· According to the Responsible Use of Medicines in Agriculture Alliance, about 35 per cent of the UK’s antibiotic sales go to livestock farming. That is half the level seen in the US

· The British Government has committed to reducing antibiotic use in agriculture by about 20 per cent by 2018, to just 50mg of antibiotics used per kilo of livestock

In the field: Rachel Risdon, Woodrow Barton

In the field: Rachel Risdon, Woodrow Barton

Rachel Risdon milks 250 spring-calving cows at Woodrow Barton, Exeter, Devon, and as a practising vet is keen on reducing antibiotic use.

“But I also get quite cross because farmers are already doing so much and nobody’s shouting about the good news,” she says.

“Public perception is really quite distorted from reality.”

To preserve the efficacy of critically important antibiotics, Mrs Risdon does not use any fluoroquinolones or later generation cephalosporins.

“The problem is that third- and fourth-generation cephalosporins are very convenient, with nil milk-withdrawal. But none of us want to be responsible for someone dying of an untreatable infection due to antibiotic resistance.”

This summer, quite a few of the cows suffered from teat warts, which was resulting in mastitis.

“The challenge was whether we needed to treat them all or not.”

Mrs Risdon also had a number of cases of calf pneumonia the previous year, which the group flagged up as an action point.

“We debated how to modify the calf shed, and we have already started doing that.”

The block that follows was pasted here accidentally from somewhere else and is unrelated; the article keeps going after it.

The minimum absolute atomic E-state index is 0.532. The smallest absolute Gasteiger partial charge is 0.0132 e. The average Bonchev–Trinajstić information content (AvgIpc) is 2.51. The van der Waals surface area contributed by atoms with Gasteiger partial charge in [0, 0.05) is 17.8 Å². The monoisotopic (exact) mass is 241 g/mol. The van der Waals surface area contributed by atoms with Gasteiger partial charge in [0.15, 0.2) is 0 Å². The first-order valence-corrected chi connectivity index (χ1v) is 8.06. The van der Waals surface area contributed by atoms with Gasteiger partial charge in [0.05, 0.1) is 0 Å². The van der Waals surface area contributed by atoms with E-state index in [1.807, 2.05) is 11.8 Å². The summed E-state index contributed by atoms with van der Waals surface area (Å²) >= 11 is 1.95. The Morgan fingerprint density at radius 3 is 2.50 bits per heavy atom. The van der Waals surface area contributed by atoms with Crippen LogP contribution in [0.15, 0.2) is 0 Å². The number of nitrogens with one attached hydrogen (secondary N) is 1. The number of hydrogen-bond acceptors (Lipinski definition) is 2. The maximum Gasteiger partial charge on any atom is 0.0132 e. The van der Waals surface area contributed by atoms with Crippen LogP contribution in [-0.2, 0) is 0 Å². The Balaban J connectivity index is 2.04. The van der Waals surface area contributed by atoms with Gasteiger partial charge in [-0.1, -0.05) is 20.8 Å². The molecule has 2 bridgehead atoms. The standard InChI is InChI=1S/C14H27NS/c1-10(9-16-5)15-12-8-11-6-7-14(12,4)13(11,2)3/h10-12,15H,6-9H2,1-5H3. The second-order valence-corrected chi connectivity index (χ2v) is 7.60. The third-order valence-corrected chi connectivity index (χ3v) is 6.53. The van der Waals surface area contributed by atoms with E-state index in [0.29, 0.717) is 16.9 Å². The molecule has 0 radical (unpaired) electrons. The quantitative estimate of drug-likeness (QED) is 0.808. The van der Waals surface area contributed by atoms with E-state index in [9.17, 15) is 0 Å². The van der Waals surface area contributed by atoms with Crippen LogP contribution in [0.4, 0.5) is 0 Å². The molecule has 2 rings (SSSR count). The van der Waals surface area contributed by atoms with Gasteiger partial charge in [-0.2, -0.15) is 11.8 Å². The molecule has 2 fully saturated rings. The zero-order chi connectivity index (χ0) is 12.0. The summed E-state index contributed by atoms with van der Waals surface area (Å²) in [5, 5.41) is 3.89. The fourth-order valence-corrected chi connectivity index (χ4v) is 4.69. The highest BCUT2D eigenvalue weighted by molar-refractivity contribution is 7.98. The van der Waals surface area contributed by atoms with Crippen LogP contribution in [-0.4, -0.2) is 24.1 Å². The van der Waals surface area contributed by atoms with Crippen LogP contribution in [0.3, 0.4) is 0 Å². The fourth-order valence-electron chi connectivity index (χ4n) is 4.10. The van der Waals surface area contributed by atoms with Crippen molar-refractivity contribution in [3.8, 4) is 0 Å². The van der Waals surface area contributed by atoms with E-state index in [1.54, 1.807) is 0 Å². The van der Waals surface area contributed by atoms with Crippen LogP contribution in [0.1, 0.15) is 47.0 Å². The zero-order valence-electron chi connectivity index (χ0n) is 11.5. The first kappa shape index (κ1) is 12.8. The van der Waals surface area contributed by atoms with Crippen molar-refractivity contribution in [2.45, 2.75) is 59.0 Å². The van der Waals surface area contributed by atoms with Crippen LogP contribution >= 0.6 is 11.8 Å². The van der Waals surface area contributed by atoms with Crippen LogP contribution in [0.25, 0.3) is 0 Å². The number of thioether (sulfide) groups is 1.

Another area for improvement was increasing use of lime on the cubicles, and tackling foul-in-the-foot caused by heifers crossing the main railway line for TB testing.

“We have started footbathing the heifers on their way back out to the fields, so it will be interesting to see how effective that is.”

In the field: Ben Prior, Upper Combe Farm

Ben Prior milks 180 Holstein Friesians in a family partnership at Upper Combe Farm, Chippenham, Wiltshire, and hosted the first meeting this summer. Having been organic between 2007 and 2013, he is used to minimising medicine use, and is now converting back to organic production.

“We would like to manage our cows so antibiotics are not so necessary – we want cows which have good immunity and low disease incidence, and if we can achieve that I will be very happy,” he says.

Rearing all his heifers and finishing beef crosses and Holstein steers, Mr Prior is spending about £8,000 a year on all medicines – or about £30 a cow excluding youngstock, vaccinations and teat sealant.

“I like to benchmark against others as we do not know if we are heavy users of antibiotics or not.”

Compared to others, Mr Prior’s medicine use is relatively low, but his group still found some points to add to the action plan, including keeping better medicine records, moving from feeding waste milk to powdered milk, and avoiding third generation antibiotics. “We have 35 cases of mastitis per 100 cows, which is not too bad, but apparently we should be using more anti-inflammatory painkillers for mastitis,” he says.

“We already use selective dry cow therapy, have a fortnightly vet visit and a herd health plan in place. We vaccinate our heifers for pneumonia but will probably start vaccinating the beef calves, too.”

However, the economic argument for moving to first or second generation antibiotics is not yet there, warns Mr Prior.

“We use a ceftiofur sodium product to treat foul-in-the-foot, which costs £36 for one jab whereas cefalexin costs £40-51 per five-day treatment.”

Instead, he is trying to focus on tackling the infection head-on.

“We have one water trough which is surrounded by Cotswold stone which we think causes a lot of problems – we are planning to concrete around the trough so we do not get lameness in the first place,” he says.

“To effectively reduce antibiotic usage it needs to be a team effort; thankfully we have some great people working for us who are motivated to continually improve the way we look after our stock.”